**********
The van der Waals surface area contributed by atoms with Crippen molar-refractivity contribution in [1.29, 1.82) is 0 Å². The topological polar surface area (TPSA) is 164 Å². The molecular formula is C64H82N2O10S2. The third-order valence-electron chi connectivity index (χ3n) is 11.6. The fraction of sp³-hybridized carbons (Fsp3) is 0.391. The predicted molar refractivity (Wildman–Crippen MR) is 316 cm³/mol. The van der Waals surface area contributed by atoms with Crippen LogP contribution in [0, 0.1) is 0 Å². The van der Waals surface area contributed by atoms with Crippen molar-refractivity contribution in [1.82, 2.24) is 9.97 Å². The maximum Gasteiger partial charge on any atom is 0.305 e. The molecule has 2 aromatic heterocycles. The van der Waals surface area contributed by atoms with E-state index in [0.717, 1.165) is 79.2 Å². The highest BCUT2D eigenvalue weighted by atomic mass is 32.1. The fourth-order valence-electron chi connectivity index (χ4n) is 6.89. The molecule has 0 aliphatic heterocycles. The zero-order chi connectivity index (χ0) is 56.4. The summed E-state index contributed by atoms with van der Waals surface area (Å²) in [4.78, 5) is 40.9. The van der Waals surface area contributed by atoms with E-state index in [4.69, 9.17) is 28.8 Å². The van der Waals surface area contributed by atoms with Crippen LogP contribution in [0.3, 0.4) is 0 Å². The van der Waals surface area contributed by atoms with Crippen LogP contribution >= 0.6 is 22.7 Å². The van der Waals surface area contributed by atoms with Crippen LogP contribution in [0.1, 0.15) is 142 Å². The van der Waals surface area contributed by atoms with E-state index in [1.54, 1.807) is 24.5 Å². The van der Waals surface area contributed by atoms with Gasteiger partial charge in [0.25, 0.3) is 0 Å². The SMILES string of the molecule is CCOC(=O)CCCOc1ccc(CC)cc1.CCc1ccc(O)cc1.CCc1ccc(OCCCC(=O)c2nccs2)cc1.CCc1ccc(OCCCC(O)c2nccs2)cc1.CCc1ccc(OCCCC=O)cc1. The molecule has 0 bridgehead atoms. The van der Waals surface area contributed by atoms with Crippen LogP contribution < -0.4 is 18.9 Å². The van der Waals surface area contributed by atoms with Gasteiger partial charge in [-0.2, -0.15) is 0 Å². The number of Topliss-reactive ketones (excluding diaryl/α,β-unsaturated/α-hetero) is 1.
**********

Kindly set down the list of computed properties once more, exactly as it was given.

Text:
The van der Waals surface area contributed by atoms with Crippen molar-refractivity contribution in [1.29, 1.82) is 0 Å². The topological polar surface area (TPSA) is 164 Å². The molecular formula is C64H82N2O10S2. The third-order valence-electron chi connectivity index (χ3n) is 11.6. The fraction of sp³-hybridized carbons (Fsp3) is 0.391. The predicted molar refractivity (Wildman–Crippen MR) is 316 cm³/mol. The van der Waals surface area contributed by atoms with Crippen LogP contribution in [0, 0.1) is 0 Å². The van der Waals surface area contributed by atoms with Crippen molar-refractivity contribution in [1.82, 2.24) is 9.97 Å². The maximum Gasteiger partial charge on any atom is 0.305 e. The molecule has 2 aromatic heterocycles. The van der Waals surface area contributed by atoms with E-state index in [0.717, 1.165) is 79.2 Å². The highest BCUT2D eigenvalue weighted by atomic mass is 32.1. The fourth-order valence-electron chi connectivity index (χ4n) is 6.89. The molecule has 0 aliphatic heterocycles. The zero-order chi connectivity index (χ0) is 56.4. The summed E-state index contributed by atoms with van der Waals surface area (Å²) in [4.78, 5) is 40.9. The van der Waals surface area contributed by atoms with E-state index in [4.69, 9.17) is 28.8 Å². The van der Waals surface area contributed by atoms with Crippen LogP contribution in [0.3, 0.4) is 0 Å². The van der Waals surface area contributed by atoms with Crippen LogP contribution >= 0.6 is 22.7 Å². The van der Waals surface area contributed by atoms with Crippen LogP contribution in [0.1, 0.15) is 142 Å². The van der Waals surface area contributed by atoms with E-state index in [1.54, 1.807) is 24.5 Å². The van der Waals surface area contributed by atoms with Gasteiger partial charge in [0.25, 0.3) is 0 Å². The SMILES string of the molecule is CCOC(=O)CCCOc1ccc(CC)cc1.CCc1ccc(O)cc1.CCc1ccc(OCCCC(=O)c2nccs2)cc1.CCc1ccc(OCCCC(O)c2nccs2)cc1.CCc1ccc(OCCCC=O)cc1. The molecule has 0 bridgehead atoms. The van der Waals surface area contributed by atoms with Crippen LogP contribution < -0.4 is 18.9 Å². The van der Waals surface area contributed by atoms with Gasteiger partial charge in [-0.2, -0.15) is 0 Å². The number of Topliss-reactive ketones (excluding diaryl/α,β-unsaturated/α-hetero) is 1.